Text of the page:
If you were Tony’s “trust consultant,” what would you advise? In this case, what does it look like to talk straight, confront reality, right wrongs?

I know that the Tylenol scare of 1982 is one of the more overplayed business case studies, but doggone if those guys didn’t get it right. After seven people in the U.S. died from ingesting Tylenol, Johnson & Johnson alerted the nation to stop using Tylenol until they could determine the extent of the tampering. They recalled 31 million bottles, retailing at over $100 million. They offered to exchange capsules already sold for tablets which cost them millions more. They established relations with law enforcement officers on every level to help search for the person who laced the medication and to help prevent further tampering. When they reintroduced the product, it had new triple-seal, tamper resistant packaging. As a result of their actions, they turned what could have been a disaster into a victory in credibility and public trust.

J&J practiced accountability, confronted reality, talked straight. Yes, it was painful and yes it was expensive. (And remember that the crisis wasn’t even J&J’s fault.) To this day, that company enjoys a level of trust and credibility that others envy.

Again, imagine yourself as the trust consultant to BP. As you think about Tylenol’s response, what might Covey’s trust behavior of “practice accountability” look like? Winston Churchill said that it is fruitless to claim “we are doing our best.” You have got to succeed in doing what is necessary.

The opportunity exists today for BP — and for any company — to exercise behaviors that build trust at all levels of the organization. It requires resources and a fair amount of courage. But the rewards are great.

Today, trust and transparency are as important to corporate reputation as the quality of products and services. Attend Blueline’s Building & Restoring Trust Webinar. Click here to learn more.

Trust in the Marketplace

Isn’t it interesting?

The American Society for Training and Development’s (ASTD) International Conference was packed with sessions on virtual learning, social media, 3D, best practices for webinars and so on. I attended the conference, and while there, I received a press release about Ken Blanchard’s acquisition of the Trustworks Group. Yes, I did receive it on my iphone, and I admit, I read it while listening to the speaker. Seems this is typical behavior for certain generations.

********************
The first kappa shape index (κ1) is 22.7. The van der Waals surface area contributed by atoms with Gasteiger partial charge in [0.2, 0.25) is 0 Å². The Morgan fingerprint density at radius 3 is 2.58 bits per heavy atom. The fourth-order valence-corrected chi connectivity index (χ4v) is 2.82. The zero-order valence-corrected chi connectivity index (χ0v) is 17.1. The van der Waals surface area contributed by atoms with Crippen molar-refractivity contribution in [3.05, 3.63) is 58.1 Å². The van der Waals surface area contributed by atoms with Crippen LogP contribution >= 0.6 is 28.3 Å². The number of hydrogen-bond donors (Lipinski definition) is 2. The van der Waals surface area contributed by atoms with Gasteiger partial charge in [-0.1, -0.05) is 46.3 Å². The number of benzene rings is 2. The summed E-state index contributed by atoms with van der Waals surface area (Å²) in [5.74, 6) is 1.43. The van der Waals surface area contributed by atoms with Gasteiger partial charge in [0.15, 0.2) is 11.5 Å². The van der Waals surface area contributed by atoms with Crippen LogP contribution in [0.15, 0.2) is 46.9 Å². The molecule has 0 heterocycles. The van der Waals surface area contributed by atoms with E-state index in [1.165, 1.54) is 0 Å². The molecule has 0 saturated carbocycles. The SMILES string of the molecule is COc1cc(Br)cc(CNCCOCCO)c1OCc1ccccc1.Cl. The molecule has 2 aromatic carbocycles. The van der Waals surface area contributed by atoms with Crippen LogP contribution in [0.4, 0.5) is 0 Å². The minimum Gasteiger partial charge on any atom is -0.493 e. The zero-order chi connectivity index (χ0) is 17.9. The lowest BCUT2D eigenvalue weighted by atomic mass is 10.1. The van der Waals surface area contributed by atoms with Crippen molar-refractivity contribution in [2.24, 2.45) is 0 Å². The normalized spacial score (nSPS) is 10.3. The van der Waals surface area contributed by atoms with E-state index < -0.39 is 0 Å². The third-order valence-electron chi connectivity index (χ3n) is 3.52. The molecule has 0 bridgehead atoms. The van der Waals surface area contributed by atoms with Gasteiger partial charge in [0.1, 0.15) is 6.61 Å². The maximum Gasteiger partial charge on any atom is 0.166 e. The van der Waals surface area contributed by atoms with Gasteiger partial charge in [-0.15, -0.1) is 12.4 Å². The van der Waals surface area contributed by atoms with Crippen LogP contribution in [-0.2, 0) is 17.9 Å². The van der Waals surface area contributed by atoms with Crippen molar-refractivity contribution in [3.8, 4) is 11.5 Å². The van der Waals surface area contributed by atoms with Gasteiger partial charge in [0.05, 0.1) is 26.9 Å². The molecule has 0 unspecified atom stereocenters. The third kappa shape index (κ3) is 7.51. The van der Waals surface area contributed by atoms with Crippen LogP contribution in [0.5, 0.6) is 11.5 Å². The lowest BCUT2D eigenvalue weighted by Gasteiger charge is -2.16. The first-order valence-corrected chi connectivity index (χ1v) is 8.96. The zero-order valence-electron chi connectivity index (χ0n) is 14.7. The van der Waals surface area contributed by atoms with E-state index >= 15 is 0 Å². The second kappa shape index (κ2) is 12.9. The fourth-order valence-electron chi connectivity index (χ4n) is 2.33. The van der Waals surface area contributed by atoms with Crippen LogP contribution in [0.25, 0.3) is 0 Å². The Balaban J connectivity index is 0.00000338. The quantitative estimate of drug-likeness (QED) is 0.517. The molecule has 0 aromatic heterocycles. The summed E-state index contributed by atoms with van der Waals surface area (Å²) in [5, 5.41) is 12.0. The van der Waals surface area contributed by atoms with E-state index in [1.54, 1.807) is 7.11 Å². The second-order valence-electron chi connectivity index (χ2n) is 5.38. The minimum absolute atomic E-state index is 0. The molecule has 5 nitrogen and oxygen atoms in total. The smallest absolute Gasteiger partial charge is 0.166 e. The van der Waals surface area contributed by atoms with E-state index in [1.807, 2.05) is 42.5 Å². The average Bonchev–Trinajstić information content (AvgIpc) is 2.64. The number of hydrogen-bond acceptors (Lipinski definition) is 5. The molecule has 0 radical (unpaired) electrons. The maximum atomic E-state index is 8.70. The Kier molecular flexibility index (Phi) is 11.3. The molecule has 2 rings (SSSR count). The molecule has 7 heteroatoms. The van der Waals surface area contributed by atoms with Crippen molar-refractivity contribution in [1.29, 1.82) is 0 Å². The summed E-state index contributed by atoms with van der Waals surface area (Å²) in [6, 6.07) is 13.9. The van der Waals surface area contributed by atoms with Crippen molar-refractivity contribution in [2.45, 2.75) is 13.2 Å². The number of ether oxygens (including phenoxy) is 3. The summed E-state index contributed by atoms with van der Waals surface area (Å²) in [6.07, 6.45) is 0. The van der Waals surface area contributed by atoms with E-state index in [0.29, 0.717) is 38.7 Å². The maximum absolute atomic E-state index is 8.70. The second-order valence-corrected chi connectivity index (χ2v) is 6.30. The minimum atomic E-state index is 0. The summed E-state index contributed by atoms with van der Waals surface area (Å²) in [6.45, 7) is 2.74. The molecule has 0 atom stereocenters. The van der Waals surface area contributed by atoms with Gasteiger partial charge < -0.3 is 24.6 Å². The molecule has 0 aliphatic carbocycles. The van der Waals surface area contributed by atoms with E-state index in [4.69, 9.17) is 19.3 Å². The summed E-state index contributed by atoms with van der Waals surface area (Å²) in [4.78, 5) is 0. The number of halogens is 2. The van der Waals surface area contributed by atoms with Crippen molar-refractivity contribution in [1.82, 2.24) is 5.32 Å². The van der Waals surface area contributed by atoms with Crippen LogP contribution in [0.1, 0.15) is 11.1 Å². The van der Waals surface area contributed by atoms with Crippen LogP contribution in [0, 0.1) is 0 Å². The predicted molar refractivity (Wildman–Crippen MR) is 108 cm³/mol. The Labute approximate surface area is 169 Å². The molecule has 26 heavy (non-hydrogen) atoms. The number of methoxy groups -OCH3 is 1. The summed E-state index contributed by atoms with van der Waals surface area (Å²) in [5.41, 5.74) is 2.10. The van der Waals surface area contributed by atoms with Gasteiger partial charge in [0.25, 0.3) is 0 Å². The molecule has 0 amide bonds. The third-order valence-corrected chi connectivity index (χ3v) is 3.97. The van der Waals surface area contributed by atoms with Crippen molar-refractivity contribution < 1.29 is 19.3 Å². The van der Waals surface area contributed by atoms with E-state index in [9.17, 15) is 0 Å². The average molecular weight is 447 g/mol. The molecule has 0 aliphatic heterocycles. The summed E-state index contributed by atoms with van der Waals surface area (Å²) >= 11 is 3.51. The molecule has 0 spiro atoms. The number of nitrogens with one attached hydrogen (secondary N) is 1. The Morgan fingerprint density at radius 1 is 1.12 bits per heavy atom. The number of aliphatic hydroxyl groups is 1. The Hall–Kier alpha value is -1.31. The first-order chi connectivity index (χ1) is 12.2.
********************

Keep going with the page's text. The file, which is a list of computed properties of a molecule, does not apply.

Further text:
Well, that definitely peeked my interest given that I have been working with Stephen M.R. Covey for the past three years to bring engaging and dynamic learning programs to the market based on his best-selling book, The Speed of Trust.

Obviously, other thought leaders besides Stephen M.R. are catching on to the idea that trust is a key leadership competency, and that there is a great need to develop leaders who inspire trust.

This is certainly no surprise given that in the past decade, both business and government have violated stakeholder trust and demonstrated how its loss erodes reputation. As a result, trust has emerged as a new line of business.

The 2010 Edelman Trust Barometer suggests that, to advance reputation, companies need to be everywhere, engaging everyone. That they must build a “mosaic of trust.” In fact, the barometer shows that trust and transparency are as important to corporate reputation as the quality of products and services.

High trust organizations out perform low-trust organizations. Total return to shareholders is almost three times higher than the return in low trust organizations. So we assert that trust is clearly a key competency. A competency or skill that can be learned, taught, and improved, and one talent to screen for.

Leaders need to be transparent and talk straight, instead of creating illusions, having hidden agendas, making things seem different from reality, or spinning the truth. These are two of the key behaviors in Stephen M.R. Covey’s book that came out of his work on trust.

We are glad to hear more buzz about trust in the marketplace. And we hope your trust work is based on trust as an economic driver, and about implementing the behaviors of trust at all levels in your organization – getting people to speak the language of trust and understand how to extend, restore and build it.

There are no trust falls or funny hats in our Speed of Trust simulation and Speed of Trust Meeting in a Box. These dynamic learning solutions are about trust as an economic driver; about making trust your operating system; about learning and applying the behaviors common to high trust. Now there is something to tweet about (or we’ll send a press release if you prefer)!

Trust in the Headlines

Turn on the TV or click to your favorite news website and it won’t take long to find a story about the decline of trust in organizations. Damaged trust is at the heart of economic turmoil, and millions of workers have felt the effects in painful and personal ways.graph

The 2009 annual Edelman Trust Barometer reports that “the world has more reasons than ever before to suspend its trust.”

The report goes on to say: “In no country is trust in a more dismal state than the United States, where government, business, and media are all distrusted by respondents to do what is right.”

Many of us don’t need a news headline to tell us this because we feel the effects of damaged trust every day.

So what do we do about it?

Stephen M. R. Covey, in his best selling book, The Speed of Trust, says “you can’t talk yourself out of a situation you behaved yourself into. You can behave yourself out of a situation you behaved your way into.”

Stephen identifies 13 behaviors that build trust:

  1. Talk Straight
  2. Demonstrate Respect
  3. Create Transparency
  4. Right Wrongs
  5. Show Loyalty
  6. Delivery Results
  7. Get Better
  8. Confront Reality
  9. Clarify Expectations
  10. Practice Accountability
  11. Listen First
  12. Keep Commitments
  13. Extend Trust

People and companies can learn these behaviors.  It’s not a simple process that happens overnight, but is a systemic, cultural process that can happen one leader at a time.

When you find yourself in a situation where trust needs to be restored, practice restoring it using these thirteen behaviors common to high trust individuals.